WASHINGTON - A Transportation Department official said Sunday Toyota is expected to agree to a fine of more than $16 million for a four-month delay in telling the government about defective gas pedals on its vehicles.
Toyota faces a deadline Monday to accept or contest a record $16.4-million fine over evidence that it knew about sticking gas pedals in September but did not issue a recall until January.
The Transportation official, speaking on condition of anonymity, said Toyota is expected to pay the full amount of the assessed fine and avoid contesting it in court.
Toyota did not immediately comment on the fine.
Insurance companies, meanwhile, are gearing up to recoup from Toyota money they paid for claims in crashes involving sudden acceleration. It could also mean money back for some drivers who paid deductibles.
At least six major insurers, including State Farm Insurance Cos., Allstate Corp. and Geico, have begun examining past claims involving the recalled vehicles, which number about 6 million in the United States and 8 million around the world. Insurers can request that Toyota pay them for the claim if a vehicle defect is proven to be a key factor in a crash, a long-standing industry practice known as subrogation.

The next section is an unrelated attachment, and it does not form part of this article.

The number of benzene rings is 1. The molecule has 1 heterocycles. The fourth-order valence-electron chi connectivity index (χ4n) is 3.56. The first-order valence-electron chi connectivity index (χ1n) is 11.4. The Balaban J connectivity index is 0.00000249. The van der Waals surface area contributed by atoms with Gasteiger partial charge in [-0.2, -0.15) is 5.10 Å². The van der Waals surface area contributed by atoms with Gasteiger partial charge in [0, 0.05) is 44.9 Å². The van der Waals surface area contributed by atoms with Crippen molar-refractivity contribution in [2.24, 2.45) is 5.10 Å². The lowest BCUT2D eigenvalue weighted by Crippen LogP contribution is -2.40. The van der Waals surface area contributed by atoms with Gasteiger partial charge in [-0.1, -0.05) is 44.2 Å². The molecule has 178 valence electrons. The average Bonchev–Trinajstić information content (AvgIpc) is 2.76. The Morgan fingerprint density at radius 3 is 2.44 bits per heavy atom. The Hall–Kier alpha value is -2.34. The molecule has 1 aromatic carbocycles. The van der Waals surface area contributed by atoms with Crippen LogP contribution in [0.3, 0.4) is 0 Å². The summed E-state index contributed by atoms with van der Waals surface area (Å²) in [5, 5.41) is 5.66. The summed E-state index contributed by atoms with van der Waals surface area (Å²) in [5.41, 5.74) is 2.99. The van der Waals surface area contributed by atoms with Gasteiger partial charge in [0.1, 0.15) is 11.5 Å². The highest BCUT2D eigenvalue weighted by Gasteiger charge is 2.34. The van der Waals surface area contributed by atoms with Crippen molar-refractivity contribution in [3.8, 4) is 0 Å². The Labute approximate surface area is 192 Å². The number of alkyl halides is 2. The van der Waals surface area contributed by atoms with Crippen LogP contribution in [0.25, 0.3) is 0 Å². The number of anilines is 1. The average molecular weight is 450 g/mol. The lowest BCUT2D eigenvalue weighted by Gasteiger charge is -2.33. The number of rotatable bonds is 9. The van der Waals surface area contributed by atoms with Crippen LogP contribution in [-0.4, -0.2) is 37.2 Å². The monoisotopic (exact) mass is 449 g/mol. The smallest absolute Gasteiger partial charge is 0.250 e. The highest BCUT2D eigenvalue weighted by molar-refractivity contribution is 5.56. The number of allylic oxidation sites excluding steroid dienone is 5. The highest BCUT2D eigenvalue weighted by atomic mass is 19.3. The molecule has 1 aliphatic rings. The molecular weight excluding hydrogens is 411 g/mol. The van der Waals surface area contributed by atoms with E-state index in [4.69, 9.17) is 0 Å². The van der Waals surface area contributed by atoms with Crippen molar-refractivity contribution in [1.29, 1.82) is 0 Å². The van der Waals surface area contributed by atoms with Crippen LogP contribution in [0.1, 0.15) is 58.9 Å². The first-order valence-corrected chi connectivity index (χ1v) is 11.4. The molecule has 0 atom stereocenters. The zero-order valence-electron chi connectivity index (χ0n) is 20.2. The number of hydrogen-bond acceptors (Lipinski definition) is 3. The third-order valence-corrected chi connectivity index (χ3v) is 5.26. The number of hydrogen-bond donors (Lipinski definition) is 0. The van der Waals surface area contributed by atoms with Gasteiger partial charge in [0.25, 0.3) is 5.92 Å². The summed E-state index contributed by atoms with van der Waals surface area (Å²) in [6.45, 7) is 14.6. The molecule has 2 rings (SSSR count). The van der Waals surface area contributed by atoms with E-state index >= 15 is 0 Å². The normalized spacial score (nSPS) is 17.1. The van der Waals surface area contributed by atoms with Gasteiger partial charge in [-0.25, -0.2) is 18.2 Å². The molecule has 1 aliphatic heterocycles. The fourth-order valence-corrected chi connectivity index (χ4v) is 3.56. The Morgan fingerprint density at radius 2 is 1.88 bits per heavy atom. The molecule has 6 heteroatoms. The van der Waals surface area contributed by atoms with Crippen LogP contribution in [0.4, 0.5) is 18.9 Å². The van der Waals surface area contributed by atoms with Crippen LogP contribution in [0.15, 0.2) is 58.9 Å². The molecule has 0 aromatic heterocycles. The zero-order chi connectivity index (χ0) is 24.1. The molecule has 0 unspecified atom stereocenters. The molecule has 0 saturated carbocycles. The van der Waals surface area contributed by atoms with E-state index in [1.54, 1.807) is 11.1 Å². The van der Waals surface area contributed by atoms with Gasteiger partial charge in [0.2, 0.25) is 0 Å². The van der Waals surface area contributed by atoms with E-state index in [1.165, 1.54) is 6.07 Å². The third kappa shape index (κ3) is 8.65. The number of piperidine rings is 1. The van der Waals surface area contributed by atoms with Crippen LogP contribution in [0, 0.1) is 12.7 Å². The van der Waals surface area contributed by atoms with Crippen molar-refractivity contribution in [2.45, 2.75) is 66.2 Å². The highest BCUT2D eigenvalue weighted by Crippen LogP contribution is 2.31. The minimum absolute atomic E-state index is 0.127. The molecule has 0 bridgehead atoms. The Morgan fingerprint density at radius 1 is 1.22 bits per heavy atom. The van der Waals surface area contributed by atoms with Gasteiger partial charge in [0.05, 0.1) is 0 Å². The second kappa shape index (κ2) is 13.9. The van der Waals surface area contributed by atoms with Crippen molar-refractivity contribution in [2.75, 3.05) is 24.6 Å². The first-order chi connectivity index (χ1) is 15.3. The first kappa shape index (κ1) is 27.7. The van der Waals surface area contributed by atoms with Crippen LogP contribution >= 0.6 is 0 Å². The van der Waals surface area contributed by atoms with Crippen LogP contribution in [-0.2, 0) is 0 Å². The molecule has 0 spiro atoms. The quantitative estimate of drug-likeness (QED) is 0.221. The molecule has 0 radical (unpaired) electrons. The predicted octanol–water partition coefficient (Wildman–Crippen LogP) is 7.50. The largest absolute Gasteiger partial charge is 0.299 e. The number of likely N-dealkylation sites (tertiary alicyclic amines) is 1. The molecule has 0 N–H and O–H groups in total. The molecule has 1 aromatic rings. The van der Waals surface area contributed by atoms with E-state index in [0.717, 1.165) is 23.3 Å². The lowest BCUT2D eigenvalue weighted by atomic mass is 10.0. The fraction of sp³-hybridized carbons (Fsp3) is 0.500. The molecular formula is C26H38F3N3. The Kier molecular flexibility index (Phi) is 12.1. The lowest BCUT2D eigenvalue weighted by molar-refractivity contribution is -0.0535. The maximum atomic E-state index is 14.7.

Many insurers have begun notifying Toyota Motor Corp. that they will do just that.
"We're seeking to have them share in some of the financial liability, because part of it is their fault," said State Farm spokesman Phil Supple.
The move could repay some Toyota owners their out-of-pocket costs in crashes but probably wouldn't have much of an impact on the premiums drivers pay. And it would mostly involve crashes in which people weren't seriously injured, because those cases frequently find their way into lawsuits.